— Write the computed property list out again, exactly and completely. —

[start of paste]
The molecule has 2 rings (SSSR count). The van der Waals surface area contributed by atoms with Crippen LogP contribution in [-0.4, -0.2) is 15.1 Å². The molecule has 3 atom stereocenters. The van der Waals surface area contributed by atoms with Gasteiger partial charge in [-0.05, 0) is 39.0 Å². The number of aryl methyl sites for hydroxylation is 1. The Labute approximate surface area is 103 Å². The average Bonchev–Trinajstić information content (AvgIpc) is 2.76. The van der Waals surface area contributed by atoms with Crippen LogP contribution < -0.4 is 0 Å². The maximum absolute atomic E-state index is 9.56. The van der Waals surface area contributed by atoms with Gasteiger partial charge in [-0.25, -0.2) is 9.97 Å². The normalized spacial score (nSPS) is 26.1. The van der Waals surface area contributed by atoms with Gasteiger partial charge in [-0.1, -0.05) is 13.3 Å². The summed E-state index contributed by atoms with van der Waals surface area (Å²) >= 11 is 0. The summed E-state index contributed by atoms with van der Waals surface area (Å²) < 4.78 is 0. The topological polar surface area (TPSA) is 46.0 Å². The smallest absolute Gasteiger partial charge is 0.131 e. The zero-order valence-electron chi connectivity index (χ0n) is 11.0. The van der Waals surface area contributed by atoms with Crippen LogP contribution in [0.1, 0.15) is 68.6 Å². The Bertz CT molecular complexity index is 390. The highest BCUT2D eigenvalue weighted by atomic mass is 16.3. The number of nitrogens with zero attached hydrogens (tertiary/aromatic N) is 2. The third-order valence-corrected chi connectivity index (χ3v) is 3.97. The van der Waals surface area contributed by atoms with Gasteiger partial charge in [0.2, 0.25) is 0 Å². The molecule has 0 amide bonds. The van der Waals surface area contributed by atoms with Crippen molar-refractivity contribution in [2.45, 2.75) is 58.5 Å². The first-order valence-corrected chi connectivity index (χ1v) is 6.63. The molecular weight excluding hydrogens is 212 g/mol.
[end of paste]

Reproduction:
The molecule has 2 rings (SSSR count). The van der Waals surface area contributed by atoms with Crippen LogP contribution in [-0.4, -0.2) is 15.1 Å². The molecule has 3 atom stereocenters. The van der Waals surface area contributed by atoms with Gasteiger partial charge in [-0.05, 0) is 39.0 Å². The number of aryl methyl sites for hydroxylation is 1. The Labute approximate surface area is 103 Å². The average Bonchev–Trinajstić information content (AvgIpc) is 2.76. The van der Waals surface area contributed by atoms with Crippen LogP contribution < -0.4 is 0 Å². The maximum absolute atomic E-state index is 9.56. The van der Waals surface area contributed by atoms with Gasteiger partial charge in [-0.25, -0.2) is 9.97 Å². The normalized spacial score (nSPS) is 26.1. The van der Waals surface area contributed by atoms with Gasteiger partial charge in [-0.1, -0.05) is 13.3 Å². The summed E-state index contributed by atoms with van der Waals surface area (Å²) >= 11 is 0. The summed E-state index contributed by atoms with van der Waals surface area (Å²) < 4.78 is 0. The topological polar surface area (TPSA) is 46.0 Å². The smallest absolute Gasteiger partial charge is 0.131 e. The zero-order valence-electron chi connectivity index (χ0n) is 11.0. The van der Waals surface area contributed by atoms with Crippen LogP contribution in [0.1, 0.15) is 68.6 Å². The Bertz CT molecular complexity index is 390. The highest BCUT2D eigenvalue weighted by atomic mass is 16.3. The number of nitrogens with zero attached hydrogens (tertiary/aromatic N) is 2. The third-order valence-corrected chi connectivity index (χ3v) is 3.97. The van der Waals surface area contributed by atoms with Gasteiger partial charge in [0.2, 0.25) is 0 Å². The molecule has 0 amide bonds. The van der Waals surface area contributed by atoms with Crippen molar-refractivity contribution in [2.45, 2.75) is 58.5 Å². The first-order valence-corrected chi connectivity index (χ1v) is 6.63. The molecular weight excluding hydrogens is 212 g/mol.